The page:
Fiscal restraint was the theme Tuesday night as Governor Mike Pence delivered his first State of the State address to the Indiana General Assembly.
Pence took to the podium with the goal of convincing leaders in his own party and Hoosiers across the state, that a 10-percent income tax cut is a fiscally responsible move. Some GOP leaders have indicated they would rather put the money toward education, transportation or other programs that have seen budget cuts in recent years.
Pence argued that because the state is bringing in more than it spends, it should leave some of that money in Hoosiers’ pockets.
“I believe the government budget should never grow faster than the family budget,” he said. Our budget is a full percentage point less than inflation. By holding the line on spending, Indiana can continue to stand out as a beacon of fiscal restraint that knows how to fund its priorities in a responsible way.”
Pence also called for a reduction of state regulations that he says stunt economic growth.
“That’s why on day one of our administration, I signed a moratorium on any new regulations to ensure that Indiana is not burdening Hoosier employers with unnecessary red tape,” he said.
The governor also reached out to military families, calling for at least 3 percent of all state contracts awarded to go to veteran-owned businesses. On education, he said he will work with State Superintendent Glenda Ritz to give teachers more freedom to teach how they see fit.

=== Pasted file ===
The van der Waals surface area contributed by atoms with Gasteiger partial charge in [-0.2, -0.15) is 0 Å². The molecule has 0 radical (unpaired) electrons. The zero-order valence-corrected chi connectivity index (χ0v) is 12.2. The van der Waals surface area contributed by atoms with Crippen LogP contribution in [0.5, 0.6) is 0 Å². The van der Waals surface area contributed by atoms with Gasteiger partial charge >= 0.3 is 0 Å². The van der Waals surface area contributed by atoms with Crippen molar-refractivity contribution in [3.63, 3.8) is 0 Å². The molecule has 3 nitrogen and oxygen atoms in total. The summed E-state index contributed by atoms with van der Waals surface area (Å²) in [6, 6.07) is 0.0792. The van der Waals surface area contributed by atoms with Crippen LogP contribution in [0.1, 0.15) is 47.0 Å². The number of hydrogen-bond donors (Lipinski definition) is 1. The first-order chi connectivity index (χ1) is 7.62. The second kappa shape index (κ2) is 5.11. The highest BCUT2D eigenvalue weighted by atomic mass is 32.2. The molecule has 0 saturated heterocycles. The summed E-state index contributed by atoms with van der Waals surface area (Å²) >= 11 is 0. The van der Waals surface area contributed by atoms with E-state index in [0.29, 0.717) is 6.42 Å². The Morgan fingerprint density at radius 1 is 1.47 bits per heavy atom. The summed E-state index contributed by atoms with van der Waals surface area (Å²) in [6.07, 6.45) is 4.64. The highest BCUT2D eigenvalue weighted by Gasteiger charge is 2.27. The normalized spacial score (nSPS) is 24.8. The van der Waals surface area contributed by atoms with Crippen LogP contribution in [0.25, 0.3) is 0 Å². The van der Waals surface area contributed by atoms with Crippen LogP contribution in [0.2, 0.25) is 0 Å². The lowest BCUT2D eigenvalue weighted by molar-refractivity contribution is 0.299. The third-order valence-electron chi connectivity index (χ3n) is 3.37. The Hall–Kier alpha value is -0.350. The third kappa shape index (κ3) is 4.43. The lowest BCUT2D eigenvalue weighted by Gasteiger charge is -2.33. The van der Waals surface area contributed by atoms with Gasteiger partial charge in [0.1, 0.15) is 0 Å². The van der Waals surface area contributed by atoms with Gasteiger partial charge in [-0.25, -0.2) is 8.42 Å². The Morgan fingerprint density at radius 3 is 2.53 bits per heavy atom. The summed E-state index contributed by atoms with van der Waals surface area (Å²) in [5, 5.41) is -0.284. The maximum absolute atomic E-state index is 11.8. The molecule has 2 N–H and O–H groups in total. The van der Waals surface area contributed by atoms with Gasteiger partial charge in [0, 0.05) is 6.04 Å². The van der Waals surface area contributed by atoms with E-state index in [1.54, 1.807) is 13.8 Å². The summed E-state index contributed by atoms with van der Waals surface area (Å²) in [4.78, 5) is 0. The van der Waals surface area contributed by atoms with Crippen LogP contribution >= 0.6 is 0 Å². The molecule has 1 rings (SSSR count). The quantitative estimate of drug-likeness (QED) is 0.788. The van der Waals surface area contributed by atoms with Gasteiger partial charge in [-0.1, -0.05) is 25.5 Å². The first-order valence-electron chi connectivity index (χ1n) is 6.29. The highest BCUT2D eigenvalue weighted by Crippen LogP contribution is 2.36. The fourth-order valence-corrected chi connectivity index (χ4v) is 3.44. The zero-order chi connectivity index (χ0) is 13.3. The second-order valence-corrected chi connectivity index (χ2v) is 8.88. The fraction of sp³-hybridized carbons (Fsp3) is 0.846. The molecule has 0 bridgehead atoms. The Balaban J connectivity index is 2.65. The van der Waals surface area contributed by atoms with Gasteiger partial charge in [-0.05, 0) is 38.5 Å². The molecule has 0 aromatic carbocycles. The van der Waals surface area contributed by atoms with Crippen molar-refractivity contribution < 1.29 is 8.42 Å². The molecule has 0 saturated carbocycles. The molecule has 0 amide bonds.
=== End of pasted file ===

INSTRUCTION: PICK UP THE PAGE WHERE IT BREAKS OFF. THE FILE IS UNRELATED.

General Assembly Reacts To Governor’s Address On Education
Both political parties of the General Assembly had things to say Pence’s address Tuesday night. Education will be at the forefront of a lot of people’s minds this legislative session.
A week after releasing his budget plan, Governor Mike Pence used his State of the State address to call on legislators to increase K-12 public school funding by about 1-percent.
Republicans at the statehouse agree that the need for more K-12 funding exists, but some say 1-percent isn’t enough. Senate President Pro Tem David Long says the state needs to provide more funding to districts, especially to bolster school safety.
“We’re looking for ways to make sure we have a sustainable and effective safety program for schools, and we’re going to have to help our schools pay for it, because we want to make sure its implemented in a way that’s affordable, yet effective,” Long says.
Pence’s proposed budget does set aside money for a comprehensive school safety review.
During the Democratic response to the speech, Minority Leader Scott Pelath praised Pence’s call for more vocational training in high schools, but says one specific Pence proposal does give the Democrats a cause for concern.
“And that is the incongruity between the expansion of some of the recent changes which have not been evaluated, not been tested, plunging the state headlong into an expansion of things like vouchers, ‘market Wall Street style’ completion between schools,” Pelath says.
Democrats are urging Pence to put the brakes on more education changes until there’s time to analyze the effects of all the recent policy changes.